against Chinese businessmen, making continued affirmative-action
policies indispensable. The program “should stay in place and
improve,” says Rizal Faris, president of the Penang Malay Chamber of
Commerce. “What [officials] want to achieve is a level playing field
where all parties are able to compete on their merits, but we need to
ensure that the Malay community has been sufficiently skilled and
pulled up.” But others believe the time has come for Malays to step up
and compete on their own, without special government aid. Akmal
Syahirah, a 21-year-old law student at the University of Malaya, says
that affirmative action should be eliminated, even though her family
has greatly benefited from it in the past. Her father acquired land to
produce palm oil through a pro-Malay development scheme, and her three
younger sisters received tuition for extra after-school studies. But
now, “I think we need to change,” she says. “We can’t just let Malays
stay in their comfort zone.”

Balancing Act
Faced with such contending forces, Najib is trying to please
everybody. Affirmative action won’t be eliminated entirely under the
NEM, but altered to weed out abusive practices, target money where it
is most needed and support the most worthy Malay businessmen, all the
while trying to open up opportunities for minorities. Najib sees no
contradiction in such a strategy. “Affirmative action remains in
place, but the way it is carried out would be different,” he says.
“When it comes to helping the poor and the vulnerable groups, it
should be irrespective of race. But there are certain affirmative
actions which are still necessary, because the bumiputra are still
very much behind and they must be helped. We want to help those
bumiputra who are potential winners.”

Even as he faces the daunting task of reforming Malaysia, Najib must
deal with the domestic and international fallout from the divisive
trial of Anwar Ibrahim, the opposition’s most prominent leader. In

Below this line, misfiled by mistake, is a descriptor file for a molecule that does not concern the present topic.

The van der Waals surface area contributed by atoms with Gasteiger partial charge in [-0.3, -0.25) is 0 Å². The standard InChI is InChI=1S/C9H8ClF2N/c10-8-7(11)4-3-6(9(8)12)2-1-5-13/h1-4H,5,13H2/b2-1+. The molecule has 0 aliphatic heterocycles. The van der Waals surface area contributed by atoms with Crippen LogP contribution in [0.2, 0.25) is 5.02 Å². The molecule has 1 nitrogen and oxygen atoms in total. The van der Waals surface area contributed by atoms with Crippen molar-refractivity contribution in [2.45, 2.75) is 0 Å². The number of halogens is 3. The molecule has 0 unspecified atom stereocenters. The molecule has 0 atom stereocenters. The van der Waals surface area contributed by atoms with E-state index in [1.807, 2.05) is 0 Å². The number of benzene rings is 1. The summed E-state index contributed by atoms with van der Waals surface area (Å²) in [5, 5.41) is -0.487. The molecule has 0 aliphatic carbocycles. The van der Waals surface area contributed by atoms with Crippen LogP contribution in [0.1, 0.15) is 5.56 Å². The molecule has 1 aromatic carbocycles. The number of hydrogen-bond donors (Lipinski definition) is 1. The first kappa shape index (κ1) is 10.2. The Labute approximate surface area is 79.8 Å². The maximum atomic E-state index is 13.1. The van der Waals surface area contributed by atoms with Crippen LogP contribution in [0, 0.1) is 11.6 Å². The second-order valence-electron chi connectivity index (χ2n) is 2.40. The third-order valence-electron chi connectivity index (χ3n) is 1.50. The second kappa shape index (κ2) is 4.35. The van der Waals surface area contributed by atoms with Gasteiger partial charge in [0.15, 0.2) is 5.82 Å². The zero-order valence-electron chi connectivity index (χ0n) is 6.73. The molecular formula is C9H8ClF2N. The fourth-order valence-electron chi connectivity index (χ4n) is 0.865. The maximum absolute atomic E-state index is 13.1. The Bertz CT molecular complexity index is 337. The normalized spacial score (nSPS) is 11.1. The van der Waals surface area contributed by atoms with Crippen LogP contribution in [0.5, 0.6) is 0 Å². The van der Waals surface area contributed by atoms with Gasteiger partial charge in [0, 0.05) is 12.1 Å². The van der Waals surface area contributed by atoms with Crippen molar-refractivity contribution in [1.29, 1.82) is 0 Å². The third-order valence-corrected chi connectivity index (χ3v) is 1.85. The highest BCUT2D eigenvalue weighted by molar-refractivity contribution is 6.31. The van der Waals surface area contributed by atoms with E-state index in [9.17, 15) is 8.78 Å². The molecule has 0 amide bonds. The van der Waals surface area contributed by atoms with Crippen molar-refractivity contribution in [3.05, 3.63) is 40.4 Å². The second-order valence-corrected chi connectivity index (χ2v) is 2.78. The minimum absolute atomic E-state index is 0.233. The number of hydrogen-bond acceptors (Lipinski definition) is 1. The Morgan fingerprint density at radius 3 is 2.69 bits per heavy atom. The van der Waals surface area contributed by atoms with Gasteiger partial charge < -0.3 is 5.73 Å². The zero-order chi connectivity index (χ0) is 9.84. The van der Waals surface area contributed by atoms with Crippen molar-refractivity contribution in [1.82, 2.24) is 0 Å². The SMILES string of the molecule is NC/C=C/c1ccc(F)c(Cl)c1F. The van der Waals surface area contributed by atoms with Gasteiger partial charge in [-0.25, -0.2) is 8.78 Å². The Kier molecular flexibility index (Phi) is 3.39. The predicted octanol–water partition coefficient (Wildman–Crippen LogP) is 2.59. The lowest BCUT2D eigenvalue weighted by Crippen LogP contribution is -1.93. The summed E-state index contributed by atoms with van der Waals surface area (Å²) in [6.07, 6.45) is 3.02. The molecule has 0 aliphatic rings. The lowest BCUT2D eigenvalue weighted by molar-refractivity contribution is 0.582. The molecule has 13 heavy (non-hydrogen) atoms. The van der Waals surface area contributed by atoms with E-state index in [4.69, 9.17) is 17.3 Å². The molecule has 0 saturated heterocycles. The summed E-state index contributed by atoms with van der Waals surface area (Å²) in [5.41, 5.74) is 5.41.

2008, only months after the opposition’s electoral success, Anwar was
charged with sodomy, a serious crime in Malaysia. The trial has a déjà
vu flavor. Anwar was convicted of sodomy in 2000 (and abuse of power a
year earlier), but the ruling was overturned in 2004 and he was freed
after six years in prison. Anwar has pleaded not guilty to the latest
charge and attacked his trial as a politically motivated attempt to
discredit the opposition. The government denies that, saying the
courts have a duty to conduct a fair trial. Yet the case has tainted
Najib’s administration. In a joint essay in the Wall Street Journal,
former U.S. Vice President Al Gore and former Deputy Secretary of
Defense Paul Wolfowitz wrote that Anwar’s trial threatens “all those
in Malaysia who have struggled for a freer and more democratic
nation.”

The biggest test for Najib still awaits. All eyes are watching for the
detailed policy prescriptions of Najib’s NEM, which could be released
in October. Some Malaysia experts expect the final package to be
underwhelming. Najib “doesn’t have the strength to follow through,
whether politically or personally,” says John Malott, a former U.S.
ambassador to Malaysia. “He’s not a transformational figure.” Najib
insists his critics underestimate him. “I want to transform Malaysia,”
Najib says. “I want Malaysia to be a 21st century nation and I am